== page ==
One thing is unambiguously clear: Derek Chauvin being found guilty is the result of a historic popular uprising. Chauvin’s brutal murder of George Floyd ignited a massive resistance from Minneapolis’ Third Precinct into the smallest towns and biggest cities in the United States.
The Party for Socialism and Liberation was proud to participate in this historic movement that brought millions into the streets, many for the first time. New leaders emerged and are now in the struggle for the long haul.
“Justice for George!” was screamed in Trafalgar Square and painted on walls in Port-au-Prince. One senator was alarmed enough to call for the Army to be sent into the streets and the mayor of Chicago pulled up the drawbridges to save Trump Tower. The verdict was an offering from a shaken establishment.
Only seven police officers have been convicted of murder since 2005, despite the thousands they have killed in that time. An exceptional moment caused the system to make an exception to the rule of immunity for police terror.
Because the police have codified their murderous practices, the “iron-clad” case against Chauvin was based on the fiction that his actions were somehow unique, rather than routine police practice. The ruling class is hoping it can define justice on its terms and turn a concession into the “smooth operation of justice.”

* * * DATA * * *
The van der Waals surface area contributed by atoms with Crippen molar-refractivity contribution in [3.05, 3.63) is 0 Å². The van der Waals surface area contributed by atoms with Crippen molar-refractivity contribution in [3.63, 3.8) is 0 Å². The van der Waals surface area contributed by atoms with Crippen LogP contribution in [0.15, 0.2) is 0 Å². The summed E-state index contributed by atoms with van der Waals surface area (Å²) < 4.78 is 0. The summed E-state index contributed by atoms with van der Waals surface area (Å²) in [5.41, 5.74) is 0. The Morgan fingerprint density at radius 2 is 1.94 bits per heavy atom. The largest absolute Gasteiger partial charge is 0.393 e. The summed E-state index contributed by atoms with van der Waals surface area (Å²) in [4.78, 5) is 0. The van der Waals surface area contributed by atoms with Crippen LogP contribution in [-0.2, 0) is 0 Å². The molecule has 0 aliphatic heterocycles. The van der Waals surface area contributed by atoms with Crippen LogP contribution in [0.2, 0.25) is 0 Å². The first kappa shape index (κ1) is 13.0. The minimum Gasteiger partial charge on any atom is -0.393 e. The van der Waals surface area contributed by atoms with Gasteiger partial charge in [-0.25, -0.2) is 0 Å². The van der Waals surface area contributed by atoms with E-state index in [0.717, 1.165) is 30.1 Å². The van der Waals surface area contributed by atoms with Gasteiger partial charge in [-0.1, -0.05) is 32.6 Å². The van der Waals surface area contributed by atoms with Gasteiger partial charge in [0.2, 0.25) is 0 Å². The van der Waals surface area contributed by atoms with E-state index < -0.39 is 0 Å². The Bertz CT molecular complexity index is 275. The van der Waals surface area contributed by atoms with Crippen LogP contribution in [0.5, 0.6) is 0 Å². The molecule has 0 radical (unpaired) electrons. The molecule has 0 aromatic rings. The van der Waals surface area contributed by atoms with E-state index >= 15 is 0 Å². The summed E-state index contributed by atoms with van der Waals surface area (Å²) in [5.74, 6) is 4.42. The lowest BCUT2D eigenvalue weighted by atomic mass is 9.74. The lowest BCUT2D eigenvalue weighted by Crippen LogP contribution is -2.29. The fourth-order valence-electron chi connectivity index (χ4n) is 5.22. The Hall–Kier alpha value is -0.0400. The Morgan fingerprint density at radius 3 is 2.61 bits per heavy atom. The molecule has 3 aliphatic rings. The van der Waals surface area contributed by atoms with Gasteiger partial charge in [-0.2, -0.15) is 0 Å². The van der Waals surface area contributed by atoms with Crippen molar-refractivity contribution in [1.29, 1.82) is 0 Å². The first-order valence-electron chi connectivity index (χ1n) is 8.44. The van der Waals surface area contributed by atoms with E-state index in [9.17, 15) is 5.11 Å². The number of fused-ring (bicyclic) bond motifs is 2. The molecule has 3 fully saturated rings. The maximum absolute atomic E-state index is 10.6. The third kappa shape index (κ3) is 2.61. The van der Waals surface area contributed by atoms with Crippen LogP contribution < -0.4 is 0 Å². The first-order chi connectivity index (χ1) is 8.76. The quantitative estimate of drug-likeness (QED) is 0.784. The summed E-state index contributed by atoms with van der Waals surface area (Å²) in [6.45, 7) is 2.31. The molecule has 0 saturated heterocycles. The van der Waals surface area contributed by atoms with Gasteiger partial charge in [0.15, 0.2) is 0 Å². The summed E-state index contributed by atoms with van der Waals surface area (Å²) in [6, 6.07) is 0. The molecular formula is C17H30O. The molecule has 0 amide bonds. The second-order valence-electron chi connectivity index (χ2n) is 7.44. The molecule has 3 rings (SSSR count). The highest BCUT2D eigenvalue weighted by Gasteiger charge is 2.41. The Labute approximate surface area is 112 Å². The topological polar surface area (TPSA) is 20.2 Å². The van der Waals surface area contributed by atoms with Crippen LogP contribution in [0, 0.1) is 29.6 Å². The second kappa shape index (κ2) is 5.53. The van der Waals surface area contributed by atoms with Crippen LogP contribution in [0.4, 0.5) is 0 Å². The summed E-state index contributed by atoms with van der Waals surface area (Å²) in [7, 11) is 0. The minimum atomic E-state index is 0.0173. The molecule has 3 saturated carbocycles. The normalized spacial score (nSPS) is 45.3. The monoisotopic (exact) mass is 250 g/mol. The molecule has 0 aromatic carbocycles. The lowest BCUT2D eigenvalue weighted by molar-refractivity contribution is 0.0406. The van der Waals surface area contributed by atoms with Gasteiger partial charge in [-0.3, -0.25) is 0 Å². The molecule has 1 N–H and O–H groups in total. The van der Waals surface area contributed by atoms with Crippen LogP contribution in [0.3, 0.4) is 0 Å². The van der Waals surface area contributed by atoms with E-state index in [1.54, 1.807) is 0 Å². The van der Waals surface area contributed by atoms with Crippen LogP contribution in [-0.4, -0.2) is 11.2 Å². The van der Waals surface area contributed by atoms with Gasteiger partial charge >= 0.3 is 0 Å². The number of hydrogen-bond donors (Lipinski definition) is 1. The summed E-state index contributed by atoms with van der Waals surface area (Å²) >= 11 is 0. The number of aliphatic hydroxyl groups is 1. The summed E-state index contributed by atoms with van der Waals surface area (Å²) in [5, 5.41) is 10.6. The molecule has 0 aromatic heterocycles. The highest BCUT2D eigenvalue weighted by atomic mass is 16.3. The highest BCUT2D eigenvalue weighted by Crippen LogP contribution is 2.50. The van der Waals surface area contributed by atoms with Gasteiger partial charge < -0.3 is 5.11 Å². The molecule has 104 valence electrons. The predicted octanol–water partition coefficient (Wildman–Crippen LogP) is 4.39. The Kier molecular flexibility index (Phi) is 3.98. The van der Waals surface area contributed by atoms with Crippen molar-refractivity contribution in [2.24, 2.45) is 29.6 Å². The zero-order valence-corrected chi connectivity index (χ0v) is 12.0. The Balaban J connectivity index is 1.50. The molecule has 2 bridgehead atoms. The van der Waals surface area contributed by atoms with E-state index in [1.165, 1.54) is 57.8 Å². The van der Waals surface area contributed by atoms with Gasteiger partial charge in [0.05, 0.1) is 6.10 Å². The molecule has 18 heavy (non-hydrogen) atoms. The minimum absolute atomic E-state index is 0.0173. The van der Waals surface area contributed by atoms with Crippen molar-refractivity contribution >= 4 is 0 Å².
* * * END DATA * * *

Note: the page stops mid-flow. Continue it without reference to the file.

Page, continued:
The court system is designed to be antithetical to Black humanity. That it was forced to respond to the cry “Black Lives Matter!” is a defeat to the ideological agenda of the ruling class. The system does not want cops to be convicted.
From Ferguson to Minneapolis the lesson is clear, the capitalist system only makes concessions on its police-state agenda in the face of rebellion, at scale. The very logic of a concession is to avoid the consolidation of a rebellion as an anti-systemic force.
Continuing and escalating the struggle, and the people’s level of organization, is the only way to counter the forces seeking to use the Chauvin verdict as a “victory of democracy.” We need to continue the rebellion and draw the right lessons. Rebellions influence the state’s power but do not change who holds it. Revolutions change who holds the power to determine what is done.
Derek Chauvin is headed to prison for his horrific crime, and credit for this victory goes to the historic movement that demanded justice for George Floyd and so many other victims of racist police terror. The success of this uprising will be a catalyst for future struggles to come.